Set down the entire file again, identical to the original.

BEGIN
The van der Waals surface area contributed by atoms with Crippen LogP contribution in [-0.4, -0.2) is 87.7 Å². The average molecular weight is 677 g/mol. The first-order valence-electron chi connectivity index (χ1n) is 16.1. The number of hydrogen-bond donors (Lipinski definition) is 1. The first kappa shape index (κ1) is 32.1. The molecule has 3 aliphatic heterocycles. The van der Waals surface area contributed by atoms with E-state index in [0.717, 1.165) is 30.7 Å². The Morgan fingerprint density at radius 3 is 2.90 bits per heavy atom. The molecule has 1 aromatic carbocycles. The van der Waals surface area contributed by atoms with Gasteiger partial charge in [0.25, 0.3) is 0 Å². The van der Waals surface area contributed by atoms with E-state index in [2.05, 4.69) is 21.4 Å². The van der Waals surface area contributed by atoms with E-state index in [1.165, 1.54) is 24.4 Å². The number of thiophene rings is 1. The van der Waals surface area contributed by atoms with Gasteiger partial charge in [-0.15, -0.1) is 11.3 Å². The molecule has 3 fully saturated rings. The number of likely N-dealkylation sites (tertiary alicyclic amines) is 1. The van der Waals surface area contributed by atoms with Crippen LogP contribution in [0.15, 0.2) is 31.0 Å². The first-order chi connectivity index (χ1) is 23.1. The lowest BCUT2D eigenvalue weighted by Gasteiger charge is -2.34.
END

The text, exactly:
The van der Waals surface area contributed by atoms with Crippen LogP contribution in [-0.4, -0.2) is 87.7 Å². The average molecular weight is 677 g/mol. The first-order valence-electron chi connectivity index (χ1n) is 16.1. The number of hydrogen-bond donors (Lipinski definition) is 1. The first kappa shape index (κ1) is 32.1. The molecule has 3 aliphatic heterocycles. The van der Waals surface area contributed by atoms with E-state index in [0.717, 1.165) is 30.7 Å². The Morgan fingerprint density at radius 3 is 2.90 bits per heavy atom. The molecule has 1 aromatic carbocycles. The van der Waals surface area contributed by atoms with Gasteiger partial charge in [0.25, 0.3) is 0 Å². The van der Waals surface area contributed by atoms with E-state index in [2.05, 4.69) is 21.4 Å². The van der Waals surface area contributed by atoms with E-state index in [1.165, 1.54) is 24.4 Å². The number of thiophene rings is 1. The van der Waals surface area contributed by atoms with Gasteiger partial charge in [-0.15, -0.1) is 11.3 Å². The molecule has 3 fully saturated rings. The number of likely N-dealkylation sites (tertiary alicyclic amines) is 1. The van der Waals surface area contributed by atoms with Crippen LogP contribution in [0.15, 0.2) is 31.0 Å². The first-order chi connectivity index (χ1) is 23.1. The lowest BCUT2D eigenvalue weighted by Gasteiger charge is -2.34.